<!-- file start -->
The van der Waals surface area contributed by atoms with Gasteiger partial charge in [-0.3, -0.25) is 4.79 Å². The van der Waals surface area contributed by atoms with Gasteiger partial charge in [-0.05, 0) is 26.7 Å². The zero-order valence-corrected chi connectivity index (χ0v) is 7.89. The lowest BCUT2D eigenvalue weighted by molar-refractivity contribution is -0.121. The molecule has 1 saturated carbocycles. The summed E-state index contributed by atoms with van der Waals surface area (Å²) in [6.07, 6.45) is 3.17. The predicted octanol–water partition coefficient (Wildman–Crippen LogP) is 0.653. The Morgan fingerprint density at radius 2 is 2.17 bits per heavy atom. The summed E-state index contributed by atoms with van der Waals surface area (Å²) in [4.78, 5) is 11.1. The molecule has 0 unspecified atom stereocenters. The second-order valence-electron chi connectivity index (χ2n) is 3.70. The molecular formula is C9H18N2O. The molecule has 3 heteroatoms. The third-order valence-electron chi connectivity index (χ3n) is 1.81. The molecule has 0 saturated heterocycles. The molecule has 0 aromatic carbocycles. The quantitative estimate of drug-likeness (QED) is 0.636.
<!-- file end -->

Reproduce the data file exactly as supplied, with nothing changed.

The van der Waals surface area contributed by atoms with Gasteiger partial charge in [-0.3, -0.25) is 4.79 Å². The van der Waals surface area contributed by atoms with Gasteiger partial charge in [-0.05, 0) is 26.7 Å². The zero-order valence-corrected chi connectivity index (χ0v) is 7.89. The lowest BCUT2D eigenvalue weighted by molar-refractivity contribution is -0.121. The molecule has 1 saturated carbocycles. The summed E-state index contributed by atoms with van der Waals surface area (Å²) in [6.07, 6.45) is 3.17. The predicted octanol–water partition coefficient (Wildman–Crippen LogP) is 0.653. The Morgan fingerprint density at radius 2 is 2.17 bits per heavy atom. The summed E-state index contributed by atoms with van der Waals surface area (Å²) in [4.78, 5) is 11.1. The molecule has 0 unspecified atom stereocenters. The second-order valence-electron chi connectivity index (χ2n) is 3.70. The molecular formula is C9H18N2O. The molecule has 3 heteroatoms. The third-order valence-electron chi connectivity index (χ3n) is 1.81. The molecule has 0 saturated heterocycles. The molecule has 0 aromatic carbocycles. The quantitative estimate of drug-likeness (QED) is 0.636.